Using new steroidal side-chain-lengthened 26,27-dialkyl analogues of 1α,25-dihydroxyvitamin D3 [1α,25-(OH)2D3], we manipulated the synthesis of thromboxane and thromboxane-producing enzymes, cyclo-oxygenase and thromboxane synthase, in human promyelocytic leukemia (HL-60) cells in serum-free culture. The order of potency of the analogues for stimulating thromboxane B2 synthetic activity from arachidonic acid (reflecting combined cyclo-oxygenase activity and thromboxane synthase activity) and from prostaglandin H2 (thromboxane synthase activity only) as well as for cyclo-oxygenase induction was 1α,25-(OH)2D3≧1α,25-(OH)2-26,27-(CH3)2D3>1α,25-(OH)2-26,27-(C2H5)2D3≫1α,25-(OH)2-26,27-(C3H7)2D3. These results suggest that there are functional and structural limits to the chain length of C-26 and C-27 dialkyl groups flanking the C-25-OH group in the 1α,25-(OH)2D3 molecule for expressing thromboxane synthetic activity in HL-60 cells. Removal of the C-1α-OH group from 1α,25-(OH)2D3 led to markedly decreased thromboxane synthetic activity in HL-60 cells. These structure-activity relationships indicate that both the C-25-OH and C-1α-OH groups in the 1α,25-(OH)2D3 molecule are essential for expressing thromboxane synthesis in HL-60 cells. Also, the rank order for stimulating thromboxane synthesis correlated well with the binding affinity of these dialkyl analogues for the 1α,25-(OH)2D3 receptor of HL-60 cells, suggesting a 1α,25-(OH)2D3 receptor-mediated induction mechanism. Thromboxane synthesis capacity, a feature of the phenotype of HL-60 cells differentiated along the monocytic lineage, was used as a differentiation marker for the development of more potent 1α,25-(OH)2D3 compounds as potential differentiation-inducing drugs.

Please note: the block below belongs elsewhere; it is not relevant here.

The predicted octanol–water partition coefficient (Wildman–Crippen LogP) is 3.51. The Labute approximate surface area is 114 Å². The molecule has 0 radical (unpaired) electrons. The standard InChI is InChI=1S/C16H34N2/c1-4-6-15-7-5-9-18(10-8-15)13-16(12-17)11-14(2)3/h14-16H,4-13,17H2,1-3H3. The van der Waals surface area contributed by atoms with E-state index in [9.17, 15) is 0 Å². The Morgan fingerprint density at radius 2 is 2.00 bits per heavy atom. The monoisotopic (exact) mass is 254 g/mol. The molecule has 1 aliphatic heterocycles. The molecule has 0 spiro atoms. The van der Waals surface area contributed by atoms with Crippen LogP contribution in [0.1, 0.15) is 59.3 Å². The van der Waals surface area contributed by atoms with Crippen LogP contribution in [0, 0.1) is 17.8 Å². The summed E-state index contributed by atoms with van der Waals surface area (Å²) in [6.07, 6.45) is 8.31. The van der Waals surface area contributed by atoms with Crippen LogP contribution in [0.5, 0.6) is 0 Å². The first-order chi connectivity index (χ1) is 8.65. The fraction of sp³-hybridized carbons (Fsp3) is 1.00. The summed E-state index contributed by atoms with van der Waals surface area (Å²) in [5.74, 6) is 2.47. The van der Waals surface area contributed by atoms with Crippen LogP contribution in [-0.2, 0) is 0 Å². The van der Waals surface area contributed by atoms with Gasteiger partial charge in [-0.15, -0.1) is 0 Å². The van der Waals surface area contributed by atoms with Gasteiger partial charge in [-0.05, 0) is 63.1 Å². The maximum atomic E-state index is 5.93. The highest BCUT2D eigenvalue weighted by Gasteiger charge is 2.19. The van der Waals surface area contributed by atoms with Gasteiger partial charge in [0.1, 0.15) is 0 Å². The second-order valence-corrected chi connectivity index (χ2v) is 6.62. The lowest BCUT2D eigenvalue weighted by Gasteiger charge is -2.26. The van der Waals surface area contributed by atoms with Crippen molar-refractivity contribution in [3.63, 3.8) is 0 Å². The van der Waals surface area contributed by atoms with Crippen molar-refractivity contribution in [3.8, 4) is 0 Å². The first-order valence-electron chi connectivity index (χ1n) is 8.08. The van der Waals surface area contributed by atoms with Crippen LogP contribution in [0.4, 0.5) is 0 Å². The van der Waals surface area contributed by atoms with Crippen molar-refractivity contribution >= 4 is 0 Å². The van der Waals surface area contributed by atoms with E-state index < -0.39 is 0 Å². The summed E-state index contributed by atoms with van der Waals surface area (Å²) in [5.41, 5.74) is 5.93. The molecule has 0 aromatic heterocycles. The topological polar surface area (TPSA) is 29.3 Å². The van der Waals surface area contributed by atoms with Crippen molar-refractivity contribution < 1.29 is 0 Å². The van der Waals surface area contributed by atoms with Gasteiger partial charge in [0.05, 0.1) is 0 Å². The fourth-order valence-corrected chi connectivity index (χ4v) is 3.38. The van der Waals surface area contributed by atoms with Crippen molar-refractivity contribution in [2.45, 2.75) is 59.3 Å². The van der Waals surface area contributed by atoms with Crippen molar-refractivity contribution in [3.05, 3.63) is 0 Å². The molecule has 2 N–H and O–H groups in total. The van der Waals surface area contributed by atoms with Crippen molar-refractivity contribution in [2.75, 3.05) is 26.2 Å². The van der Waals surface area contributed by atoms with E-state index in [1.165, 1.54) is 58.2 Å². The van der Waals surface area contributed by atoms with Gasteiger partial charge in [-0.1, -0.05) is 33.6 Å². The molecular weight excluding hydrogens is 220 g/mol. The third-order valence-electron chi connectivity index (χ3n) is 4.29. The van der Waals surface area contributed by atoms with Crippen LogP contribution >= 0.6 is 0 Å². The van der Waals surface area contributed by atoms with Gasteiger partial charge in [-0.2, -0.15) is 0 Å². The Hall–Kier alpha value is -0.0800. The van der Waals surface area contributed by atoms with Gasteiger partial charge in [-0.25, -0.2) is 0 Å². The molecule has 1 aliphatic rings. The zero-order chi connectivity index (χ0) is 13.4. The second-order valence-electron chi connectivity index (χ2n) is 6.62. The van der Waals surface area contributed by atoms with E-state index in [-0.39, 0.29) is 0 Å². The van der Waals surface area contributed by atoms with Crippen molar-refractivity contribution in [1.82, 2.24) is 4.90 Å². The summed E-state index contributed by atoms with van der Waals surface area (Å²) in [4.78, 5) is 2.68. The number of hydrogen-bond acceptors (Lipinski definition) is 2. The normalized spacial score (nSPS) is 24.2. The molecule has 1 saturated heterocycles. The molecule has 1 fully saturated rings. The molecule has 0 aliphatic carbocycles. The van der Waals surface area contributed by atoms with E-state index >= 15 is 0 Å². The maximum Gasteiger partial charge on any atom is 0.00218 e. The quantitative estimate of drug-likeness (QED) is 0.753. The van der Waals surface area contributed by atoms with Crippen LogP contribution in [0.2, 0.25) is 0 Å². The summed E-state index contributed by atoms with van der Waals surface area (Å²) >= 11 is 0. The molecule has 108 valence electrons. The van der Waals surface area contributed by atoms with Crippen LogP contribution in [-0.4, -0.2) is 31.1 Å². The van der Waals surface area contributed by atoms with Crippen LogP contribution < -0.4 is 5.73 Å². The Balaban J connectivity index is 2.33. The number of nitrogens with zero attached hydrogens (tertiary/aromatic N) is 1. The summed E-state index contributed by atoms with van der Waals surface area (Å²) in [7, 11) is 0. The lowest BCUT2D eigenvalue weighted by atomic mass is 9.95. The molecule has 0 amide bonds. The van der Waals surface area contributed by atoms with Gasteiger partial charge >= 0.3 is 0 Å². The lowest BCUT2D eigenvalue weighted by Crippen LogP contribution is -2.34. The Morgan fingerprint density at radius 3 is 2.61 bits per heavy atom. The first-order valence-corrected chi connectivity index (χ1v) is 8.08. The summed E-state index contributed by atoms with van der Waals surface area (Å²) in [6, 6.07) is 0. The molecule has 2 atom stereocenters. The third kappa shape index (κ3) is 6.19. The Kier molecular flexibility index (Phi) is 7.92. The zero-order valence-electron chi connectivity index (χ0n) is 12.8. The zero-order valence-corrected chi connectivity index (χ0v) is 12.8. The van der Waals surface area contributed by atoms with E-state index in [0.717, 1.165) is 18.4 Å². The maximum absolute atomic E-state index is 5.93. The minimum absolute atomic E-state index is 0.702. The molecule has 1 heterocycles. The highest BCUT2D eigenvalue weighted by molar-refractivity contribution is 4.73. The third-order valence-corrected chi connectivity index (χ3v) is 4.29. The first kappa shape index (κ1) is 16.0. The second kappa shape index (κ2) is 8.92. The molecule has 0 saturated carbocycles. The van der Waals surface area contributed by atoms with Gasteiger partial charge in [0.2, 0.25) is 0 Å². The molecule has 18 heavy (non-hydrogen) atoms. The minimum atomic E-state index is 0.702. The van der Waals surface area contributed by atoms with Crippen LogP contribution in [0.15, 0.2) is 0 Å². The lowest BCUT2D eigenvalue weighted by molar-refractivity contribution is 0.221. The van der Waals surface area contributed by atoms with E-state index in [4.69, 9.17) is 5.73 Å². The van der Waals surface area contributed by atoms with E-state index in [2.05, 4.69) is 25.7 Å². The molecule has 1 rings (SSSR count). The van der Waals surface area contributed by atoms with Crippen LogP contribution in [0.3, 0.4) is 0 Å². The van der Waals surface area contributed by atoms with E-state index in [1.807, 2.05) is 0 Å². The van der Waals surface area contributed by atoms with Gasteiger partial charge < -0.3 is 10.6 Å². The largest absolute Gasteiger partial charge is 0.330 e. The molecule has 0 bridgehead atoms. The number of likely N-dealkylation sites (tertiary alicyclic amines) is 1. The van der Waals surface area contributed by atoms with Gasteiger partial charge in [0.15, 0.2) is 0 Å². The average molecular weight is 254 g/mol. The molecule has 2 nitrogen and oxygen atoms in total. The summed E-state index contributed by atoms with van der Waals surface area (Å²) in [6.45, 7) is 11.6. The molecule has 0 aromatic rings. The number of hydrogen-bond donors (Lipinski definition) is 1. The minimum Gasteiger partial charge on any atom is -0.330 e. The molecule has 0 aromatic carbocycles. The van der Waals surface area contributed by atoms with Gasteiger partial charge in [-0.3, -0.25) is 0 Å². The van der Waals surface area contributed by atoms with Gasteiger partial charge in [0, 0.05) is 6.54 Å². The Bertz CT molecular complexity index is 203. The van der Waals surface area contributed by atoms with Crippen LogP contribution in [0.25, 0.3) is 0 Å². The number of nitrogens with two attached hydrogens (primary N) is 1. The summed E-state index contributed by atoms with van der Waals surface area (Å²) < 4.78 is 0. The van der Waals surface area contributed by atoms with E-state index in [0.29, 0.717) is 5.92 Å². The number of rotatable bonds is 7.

- 1α,25-Dihydroxyvitamin D analogues
- HL-60 cells (human)
- Thromboxane synthesis
- Vitamin D receptors